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Advancing traffic safety through the investigation of human tolerance to impact (BIO-ADVANCE)
Start date: Jul 1, 2012, End date: Jun 30, 2014 PROJECT  FINISHED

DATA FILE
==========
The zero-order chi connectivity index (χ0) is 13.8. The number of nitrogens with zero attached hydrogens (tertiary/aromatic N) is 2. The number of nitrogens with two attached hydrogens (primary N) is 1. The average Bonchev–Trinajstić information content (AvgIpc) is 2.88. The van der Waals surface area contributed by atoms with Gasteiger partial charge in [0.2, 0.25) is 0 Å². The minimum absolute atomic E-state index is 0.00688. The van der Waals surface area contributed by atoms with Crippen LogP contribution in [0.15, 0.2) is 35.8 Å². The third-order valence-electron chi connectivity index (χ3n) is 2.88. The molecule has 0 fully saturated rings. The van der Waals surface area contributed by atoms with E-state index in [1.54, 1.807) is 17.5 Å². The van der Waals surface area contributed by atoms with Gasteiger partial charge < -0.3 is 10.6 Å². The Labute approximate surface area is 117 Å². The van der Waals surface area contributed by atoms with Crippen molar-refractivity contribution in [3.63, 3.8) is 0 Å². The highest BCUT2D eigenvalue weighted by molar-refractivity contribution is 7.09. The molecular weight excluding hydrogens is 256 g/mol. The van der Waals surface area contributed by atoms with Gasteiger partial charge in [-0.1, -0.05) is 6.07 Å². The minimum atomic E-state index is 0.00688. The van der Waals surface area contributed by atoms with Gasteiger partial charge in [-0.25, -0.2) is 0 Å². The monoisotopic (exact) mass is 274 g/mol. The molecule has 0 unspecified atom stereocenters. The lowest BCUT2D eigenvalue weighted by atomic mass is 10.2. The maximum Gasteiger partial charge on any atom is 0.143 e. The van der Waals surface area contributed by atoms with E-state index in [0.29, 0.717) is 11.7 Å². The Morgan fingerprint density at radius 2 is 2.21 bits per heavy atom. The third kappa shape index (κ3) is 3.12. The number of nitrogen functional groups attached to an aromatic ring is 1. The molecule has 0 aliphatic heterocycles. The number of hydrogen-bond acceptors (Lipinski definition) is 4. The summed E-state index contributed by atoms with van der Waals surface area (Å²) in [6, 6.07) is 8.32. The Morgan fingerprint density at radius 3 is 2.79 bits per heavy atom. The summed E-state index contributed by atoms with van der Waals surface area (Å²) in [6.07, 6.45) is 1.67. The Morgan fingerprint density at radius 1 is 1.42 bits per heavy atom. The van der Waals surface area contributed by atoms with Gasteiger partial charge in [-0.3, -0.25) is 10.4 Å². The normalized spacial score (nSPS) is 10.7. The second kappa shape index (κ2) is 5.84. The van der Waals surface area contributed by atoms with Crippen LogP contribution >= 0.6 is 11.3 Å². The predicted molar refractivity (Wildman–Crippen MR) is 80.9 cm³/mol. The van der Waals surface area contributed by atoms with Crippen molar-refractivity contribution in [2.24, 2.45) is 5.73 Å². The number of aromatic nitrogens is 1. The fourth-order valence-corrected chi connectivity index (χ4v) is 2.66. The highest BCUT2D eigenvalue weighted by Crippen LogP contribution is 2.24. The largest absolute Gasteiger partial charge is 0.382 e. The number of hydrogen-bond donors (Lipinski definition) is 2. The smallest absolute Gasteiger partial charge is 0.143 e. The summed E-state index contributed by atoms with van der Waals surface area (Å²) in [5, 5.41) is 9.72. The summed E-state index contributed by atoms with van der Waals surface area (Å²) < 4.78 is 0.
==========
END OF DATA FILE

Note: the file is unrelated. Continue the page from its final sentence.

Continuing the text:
"Motor vehicle crashes are responsible for more than 1.2 million deaths a year and predictions for 2020 place them as the third leading contributor to the global burden of disease and injury (WHO, 2004). Restraint systems have reduced the number of fatalities and injured occupants over the last decades and great expectations are placed on the contribution to safety of active systems. And yet, achieving the optimum protection for all kind of car passengers (women, pediatric, elderly) still remains a challenge.Restraint systems are designed based on the results from simulated crashes using either physical models (crash test dummies) or computer models. The quality of the results from these simulations relies on the ability of the models to behave like a real human occupant, i.e. on the biofidelity of the models. The closer model to a human living is a cadaver or a Post-Mortem-Human-Subject (PMHS). PMHS tests constitute the best assessment of new restraint systems and the major source of data to improve the biofidelity of the aforementioned models.The BIO-ADVANCE proposal aims to develop and establish the procedures to start the first research program involving PMHS testing in Spain. After four years of experience managing and directly performing several series of frontal and oblique simulated PMHS impacts, the researcher will carry out the required adaptation of the crash facility of the University of Zaragoza (host institution) to the particularities of PMHS testing. This proposal brings also into play the collaboration with the European Center for Injury Prevention to procure the donated bodies and to investigate injury causation and tolerances to impact.The structural goal of BIO-ADVANCE is to capacitate the University of Zaragoza so that PMHS tests can be performed in its current crash test facility. The research goal is to investigate on the kinematics of the human spine in frontal and oblique impacts performing six fully instrumented PMHS sled tests."
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